So what can be done? November 19 - Labor Party elections. I'm voting - are you? Whatever happens, there will be changes - and i think this is the time and place the passivity of the left can end. I know the Arab-Israelis boycotted the general election last time and caused Sharon to become Prime Minister. It was a mistake - so let's not let it happen again. Simple. Join the Labor Party. Vote. If you're an Israeli citizen living abroad - come back for the week. These decisions can change the world.
I mean look at all the incredibly close election in the U.S. last year. Not that I liked Gore all that much - but the lack of active involvement was palpable. How can we not care enough to vote.
Once I wrote a poem about the bombing of the US soldiers in Beirut - and how my sister-in-law had discussed the security of the base with me just after. I wrote that as far as I'm concerned she would make a much better commander than the guy in charge then. I take my joking seriously. There have been a number of times when I have been convinced that ordinary citizens are much wiser and knowledgable than the politicians and decision makers. All right, maybe they're not qualifed to lead the government, but they are qualified and responsible to determine the people who do lead the government.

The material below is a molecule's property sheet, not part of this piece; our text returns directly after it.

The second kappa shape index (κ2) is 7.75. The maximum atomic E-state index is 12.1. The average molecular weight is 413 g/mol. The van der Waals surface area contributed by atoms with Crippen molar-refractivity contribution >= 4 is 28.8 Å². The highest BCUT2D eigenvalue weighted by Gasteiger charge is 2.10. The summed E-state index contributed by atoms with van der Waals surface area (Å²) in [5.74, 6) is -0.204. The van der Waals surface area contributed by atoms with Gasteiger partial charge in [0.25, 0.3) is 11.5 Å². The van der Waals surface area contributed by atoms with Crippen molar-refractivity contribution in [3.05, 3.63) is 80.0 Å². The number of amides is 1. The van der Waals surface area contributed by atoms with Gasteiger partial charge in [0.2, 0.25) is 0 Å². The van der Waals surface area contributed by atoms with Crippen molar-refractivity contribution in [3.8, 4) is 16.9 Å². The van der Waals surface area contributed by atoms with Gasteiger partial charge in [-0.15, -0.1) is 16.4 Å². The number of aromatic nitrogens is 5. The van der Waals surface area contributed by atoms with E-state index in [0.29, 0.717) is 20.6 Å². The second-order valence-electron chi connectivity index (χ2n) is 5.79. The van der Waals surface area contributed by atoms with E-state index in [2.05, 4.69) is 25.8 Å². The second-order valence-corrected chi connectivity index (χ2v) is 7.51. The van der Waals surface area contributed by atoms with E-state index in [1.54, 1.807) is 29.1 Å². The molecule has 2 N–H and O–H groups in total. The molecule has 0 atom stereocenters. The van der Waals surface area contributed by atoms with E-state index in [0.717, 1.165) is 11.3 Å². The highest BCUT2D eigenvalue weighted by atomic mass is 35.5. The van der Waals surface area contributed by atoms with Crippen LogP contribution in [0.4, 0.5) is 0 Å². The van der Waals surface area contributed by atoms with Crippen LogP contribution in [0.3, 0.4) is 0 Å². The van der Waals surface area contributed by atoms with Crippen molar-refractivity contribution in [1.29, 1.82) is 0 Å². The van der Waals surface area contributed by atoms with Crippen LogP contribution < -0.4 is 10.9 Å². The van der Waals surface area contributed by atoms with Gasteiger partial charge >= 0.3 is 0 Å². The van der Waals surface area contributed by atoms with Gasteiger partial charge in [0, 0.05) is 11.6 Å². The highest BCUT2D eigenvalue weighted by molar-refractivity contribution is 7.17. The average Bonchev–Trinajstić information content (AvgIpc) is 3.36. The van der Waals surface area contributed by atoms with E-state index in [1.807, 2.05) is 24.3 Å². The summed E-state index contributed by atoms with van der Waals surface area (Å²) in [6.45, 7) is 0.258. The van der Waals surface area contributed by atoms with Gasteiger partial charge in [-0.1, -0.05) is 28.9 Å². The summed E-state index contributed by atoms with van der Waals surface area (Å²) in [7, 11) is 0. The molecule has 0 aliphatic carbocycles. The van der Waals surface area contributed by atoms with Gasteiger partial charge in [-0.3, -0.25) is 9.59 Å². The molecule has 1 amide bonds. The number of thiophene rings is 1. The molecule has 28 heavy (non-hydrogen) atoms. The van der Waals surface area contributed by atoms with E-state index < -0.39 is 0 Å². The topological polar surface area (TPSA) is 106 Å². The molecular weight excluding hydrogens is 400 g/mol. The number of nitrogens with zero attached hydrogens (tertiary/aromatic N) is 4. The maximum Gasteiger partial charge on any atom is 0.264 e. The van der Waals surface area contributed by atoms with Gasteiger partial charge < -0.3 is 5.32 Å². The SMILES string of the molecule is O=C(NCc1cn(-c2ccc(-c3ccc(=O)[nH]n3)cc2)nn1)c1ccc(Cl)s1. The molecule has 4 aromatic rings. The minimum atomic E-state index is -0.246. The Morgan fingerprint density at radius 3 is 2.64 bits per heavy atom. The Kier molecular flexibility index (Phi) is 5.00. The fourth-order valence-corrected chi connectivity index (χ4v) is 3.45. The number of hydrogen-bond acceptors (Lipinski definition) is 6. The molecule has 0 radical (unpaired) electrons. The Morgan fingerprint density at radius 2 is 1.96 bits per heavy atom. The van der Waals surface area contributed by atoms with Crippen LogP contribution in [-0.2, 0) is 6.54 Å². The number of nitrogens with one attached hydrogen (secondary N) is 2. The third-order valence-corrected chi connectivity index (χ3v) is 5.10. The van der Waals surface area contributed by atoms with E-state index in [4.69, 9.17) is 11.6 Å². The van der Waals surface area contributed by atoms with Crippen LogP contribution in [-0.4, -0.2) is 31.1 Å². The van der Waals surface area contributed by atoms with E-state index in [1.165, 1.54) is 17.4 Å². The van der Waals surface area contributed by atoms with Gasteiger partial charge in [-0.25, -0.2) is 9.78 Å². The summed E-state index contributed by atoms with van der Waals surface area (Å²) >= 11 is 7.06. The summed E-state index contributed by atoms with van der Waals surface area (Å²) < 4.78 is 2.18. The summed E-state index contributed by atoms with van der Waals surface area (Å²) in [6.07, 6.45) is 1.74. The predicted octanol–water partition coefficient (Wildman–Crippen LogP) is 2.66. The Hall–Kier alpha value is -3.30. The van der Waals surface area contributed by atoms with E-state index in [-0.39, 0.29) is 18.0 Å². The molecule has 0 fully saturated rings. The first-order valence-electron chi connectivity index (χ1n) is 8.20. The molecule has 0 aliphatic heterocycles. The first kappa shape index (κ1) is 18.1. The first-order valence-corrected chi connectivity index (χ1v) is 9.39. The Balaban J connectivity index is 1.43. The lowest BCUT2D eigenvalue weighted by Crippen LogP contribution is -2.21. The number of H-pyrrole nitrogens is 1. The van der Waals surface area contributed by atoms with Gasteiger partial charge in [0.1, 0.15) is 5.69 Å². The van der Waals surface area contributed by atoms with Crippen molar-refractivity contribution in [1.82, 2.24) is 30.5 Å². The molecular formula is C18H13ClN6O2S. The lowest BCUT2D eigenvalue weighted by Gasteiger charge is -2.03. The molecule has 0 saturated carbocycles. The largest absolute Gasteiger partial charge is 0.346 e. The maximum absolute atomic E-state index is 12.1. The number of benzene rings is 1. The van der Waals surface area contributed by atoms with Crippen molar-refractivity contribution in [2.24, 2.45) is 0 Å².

My favorite TV program - theoretically - remains The Sopranos - because there you have an individual who takes 'responsibility' - all right, so he's a murderer, but he knows his dilemmas are important and actual. This is what we miss so much in our world - the feeling of a measure of control and responsibility - moral responsibility as well.
Moral responsibility. I turn on the television at 11 this morning and there is a documentary about a Beduin man and his family - Moussa something - i missed the last name and the credits - but the man himself is so riveting it is impossible to look away. A shy, honest, and terribly intelligent man, he talks about the way he gets his water in the desert - somewhere not too far from Beer Sheva. Throughout his mild, gentle, insightful discussions it is clear that a terrible injustice has been perpetrated upon him and his family - no water, no electricity, no building permit, no chance to move -because his family has been there for generations.